Global Poverty, Food Riots, and the Economic Crisis

Tuesday, January 25, 2011
By Paul Martin

by Michel Chossudovsky
Global Research
January 25, 2011

The Outbreak of Famine

The sugar-coated bullets of the “free market” are killing our children. The act to kill is instrumented in a detached fashion through computer program trading on the New York and Chicago mercantile exchanges, where the global prices of rice, wheat and corn are decided upon.

People in different countries are being impoverished simultaneously as a result of a global market mechanism. A small number of financial institutions and global corporations have the ability to determine the prices of basic food staples quoted on the commodity exchanges, thereby directly affecting the standard of living of millions of people around the world.

This process of global impoverishment has reached a major turning point, leading to the simultaneous outbreak of famines in all major regions of the developing world.

Famine is the result of a process of “free market” restructuring of the global economy which has its roots in the debt crisis of the early 1980s. It is not a recent phenomenon associated with the 2008-2009 economic crisis, as suggested by several Western analysts.

Poverty and chronic undernourishment are pre-existing conditions. The dramatic hikes in food and fuel prices which preceded the 2008-2009 financial crash contributed to exacerbating and aggravating the food crisis. These price hikes, which reached their peak in July 2008, have hit the market for basic food staples, including domestic retail prices, in all regions of the world.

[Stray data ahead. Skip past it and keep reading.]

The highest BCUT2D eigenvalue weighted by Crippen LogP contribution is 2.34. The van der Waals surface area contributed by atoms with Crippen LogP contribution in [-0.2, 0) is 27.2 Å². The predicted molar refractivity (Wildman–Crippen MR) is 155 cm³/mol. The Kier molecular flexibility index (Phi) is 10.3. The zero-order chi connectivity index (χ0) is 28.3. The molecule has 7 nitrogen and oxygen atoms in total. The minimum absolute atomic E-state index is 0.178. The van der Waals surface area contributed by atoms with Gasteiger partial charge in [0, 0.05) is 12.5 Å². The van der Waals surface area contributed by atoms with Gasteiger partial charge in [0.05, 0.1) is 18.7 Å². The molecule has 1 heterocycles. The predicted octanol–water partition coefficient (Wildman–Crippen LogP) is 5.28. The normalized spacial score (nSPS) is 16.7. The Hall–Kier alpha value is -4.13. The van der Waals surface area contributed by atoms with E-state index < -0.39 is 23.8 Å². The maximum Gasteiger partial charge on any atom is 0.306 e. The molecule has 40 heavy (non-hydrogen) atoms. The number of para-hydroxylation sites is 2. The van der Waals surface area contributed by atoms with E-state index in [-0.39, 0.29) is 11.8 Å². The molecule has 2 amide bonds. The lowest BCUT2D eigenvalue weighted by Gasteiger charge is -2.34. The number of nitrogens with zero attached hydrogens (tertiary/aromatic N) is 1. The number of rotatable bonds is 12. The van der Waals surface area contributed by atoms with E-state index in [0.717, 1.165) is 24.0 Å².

Protest movements directed against the hikes in the prices of food and gasoline erupted simultaneously in different regions of the world. The conditions are particularly critical in Haiti, Nicaragua, Guatemala, India and Bangladesh:

Food prices in Haiti had risen on average by 40 percent in less than a year, with the cost of staples such as rice doubling… In Bangladesh [in late April 2008] some 20 000 textile workers took to the streets to denounce soaring food prices and demand higher wages. The price of rice in the country has doubled in the past year [2007-2008], threatening the workers, who earn a monthly salary of just $25, with hunger. In Egypt, protests by workers over food prices rocked the textile center of Mahalla al-Kobra, north of Cairo [April 2008], with two people shot dead by security forces. Hundreds were arrested, and the government sent plainclothes police into the factories to force workers to work. Food prices in Egypt have risen by 40 percent in the past year… [2007-2008] Earlier this month [April 2008] in the Ivory Coast, thousands marched on the home of President Laurent Gbagbo, chanting “we are hungry” and “life is too expensive, you are going to kill us.”

The Rest…HERE

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